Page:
Kevin Michael McGeever was found wandering by the side of a Leitrim road last Tuesday, confused, emaciated, barefoot, with long fingernails and a lengthy beard. It soon transpired he was a wealthy property developer who sold apartments in Dubai and who was reported missing more than eight months ago.
The strange story of the kidnapped developer has captivated the media. Reports said he identified his abductors as Russian mafia who took him at gunpoint, that the word “thief” was carved into his forehead and that he had been starved to the point of malnutrition. However, according to garda sources, Mr McGeever has not nominated any suspects and the inscription on his forehead was written with ink that will fade in time.
– A99 Operation Empire State Rebellion: World’s Most (In)Famous Hacker Group ‘Anonymous’ Brings Peaceful Revolution To America To End Corrupt Two-Party System And Above All To Break Up Global Banking Cartel (Federal Reserve, IMF, BIS And World Bank)
– Anonymous strikes again: Iranian and UAE governments hacked (Independent, 3 June 2011):
Hackers have broken into the networks of both the Iranian and the Dubai governments, stealing more than 10,000 email messages as well as system usernames and passwords and releasing them online.
The Iranian Ministry of Foreign Affairs succumbed to a hacking attack perpetrated by Anonymous, which yielded the bulk of the email addresses. And, on Friday afternoon, a lone hacker – apparently with links to the group – struck the Dubai government’s system, releasing a “historic list of former gov.ae email passwords”, the domain used by the Arab Emirate.
While the first hack yielded around 10,000 emails, taken from the Iranian government and took control of some of its servers, the second was much smaller, including only around 100 usernames with passwords taken from the Dubai government, which are thought to be out-of-date. However, they serve to indicate the group’s reach just one day after another hacking group carried out an attack which yet again rocked Sony.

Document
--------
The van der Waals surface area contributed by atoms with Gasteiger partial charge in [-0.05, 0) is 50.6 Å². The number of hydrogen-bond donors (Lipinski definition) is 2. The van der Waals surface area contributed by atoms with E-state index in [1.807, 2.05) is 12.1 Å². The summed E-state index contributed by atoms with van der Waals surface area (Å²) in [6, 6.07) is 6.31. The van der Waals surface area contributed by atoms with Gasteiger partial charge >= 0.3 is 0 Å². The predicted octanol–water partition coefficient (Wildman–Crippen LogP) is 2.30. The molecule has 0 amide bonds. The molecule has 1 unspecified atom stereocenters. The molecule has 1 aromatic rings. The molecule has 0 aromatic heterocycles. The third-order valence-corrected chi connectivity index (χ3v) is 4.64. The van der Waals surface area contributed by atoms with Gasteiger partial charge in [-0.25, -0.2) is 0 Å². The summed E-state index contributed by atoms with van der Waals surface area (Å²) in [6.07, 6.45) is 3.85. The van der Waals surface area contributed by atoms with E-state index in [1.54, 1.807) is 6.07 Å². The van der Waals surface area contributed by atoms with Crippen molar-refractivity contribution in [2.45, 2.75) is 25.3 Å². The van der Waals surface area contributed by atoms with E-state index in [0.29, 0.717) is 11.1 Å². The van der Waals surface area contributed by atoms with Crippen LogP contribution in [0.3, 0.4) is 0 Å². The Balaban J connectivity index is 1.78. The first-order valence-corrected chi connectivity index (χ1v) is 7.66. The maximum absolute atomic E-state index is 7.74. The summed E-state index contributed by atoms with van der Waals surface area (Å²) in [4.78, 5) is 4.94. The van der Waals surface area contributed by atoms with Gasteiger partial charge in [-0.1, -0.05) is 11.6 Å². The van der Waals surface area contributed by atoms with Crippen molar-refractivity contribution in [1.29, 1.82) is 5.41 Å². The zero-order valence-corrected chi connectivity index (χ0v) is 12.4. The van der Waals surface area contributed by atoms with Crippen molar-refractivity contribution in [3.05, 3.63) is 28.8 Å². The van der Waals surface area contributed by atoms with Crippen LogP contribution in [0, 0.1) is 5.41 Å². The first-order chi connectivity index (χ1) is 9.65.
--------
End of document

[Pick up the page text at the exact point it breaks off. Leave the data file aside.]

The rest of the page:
The hacktivist responsible for targeting Dubai said he had carried out the assault “because it’s time governments learn they have no power on the internet. This is our world”.
Gold is down 6% and silver 12% since the start of 2011. This is the sharpest decline in precious metals since June of last year and with technical support broken at the 50-day moving averages, many are concerned of a deeper correction ahead.
While there are a myriad of factors driving the prices, two of the major opposing forces are Chinese demand for physical gold on the long side and JPMorgan paper schemes on the short side. Which force prevails in the short term remains to be seen, but in the long run the paper shorts will eventually be squeezed, pushing the price for both gold and silver much higher.
Corrections are a healthy and normal part of any secular bull market, allowing the bull to rest its legs, shake out weak hands and prepare for the next phase up. Every correction in precious metals over the past decade has brought so-called “experts” out of the woodwork to proclaim an end to the gold bull market. They were wrong when gold hit $500, $800, $1,000 and will be wrong many times again before gold finally does peak somewhere above $5,000 per ounce.
But the recent slide in gold and silver prices seems like more than the usual correction and profit taking. Congress passed the Dodd-Frank Wall Street Reform and Consumer Protection Act during July of 2010 and many metals analysts believed it would lead to the CFTC implementing sensible position limits. In addition, the passing of the Volker rule and closing of prop trading desks seemed to jump start precious metals into an impressive and steady advance.
Many gold bugs believed they were witnessing the end of the fraudulent gold and silver manipulation that has been occurring so blatantly over the past several years. This manipulation has been painstakingly exposed by GATA over the years, was detailed in an earlier article that I published and has led to a series of lawsuits against JPMorgan and others.
Gold and silver posted impressive gains in 2010, with gold up 30%, while silver rocketed more than 80% higher! But these advances came to an abrupt halt at the start of 2011 and the decline worsened a few weeks later when the CFTC announced the details of it proposed position limits. First off, the proposed limits were way too high to curb manipulation and more importantly, JPMorgan, HSBC and other large investment banks were granted an exemption to the new position limit rules by being “grandfathered.” The CFTC absolutely caved to the interests of JPMorgan and the price of gold and silver both proceeded to tank and drop through key levels of support.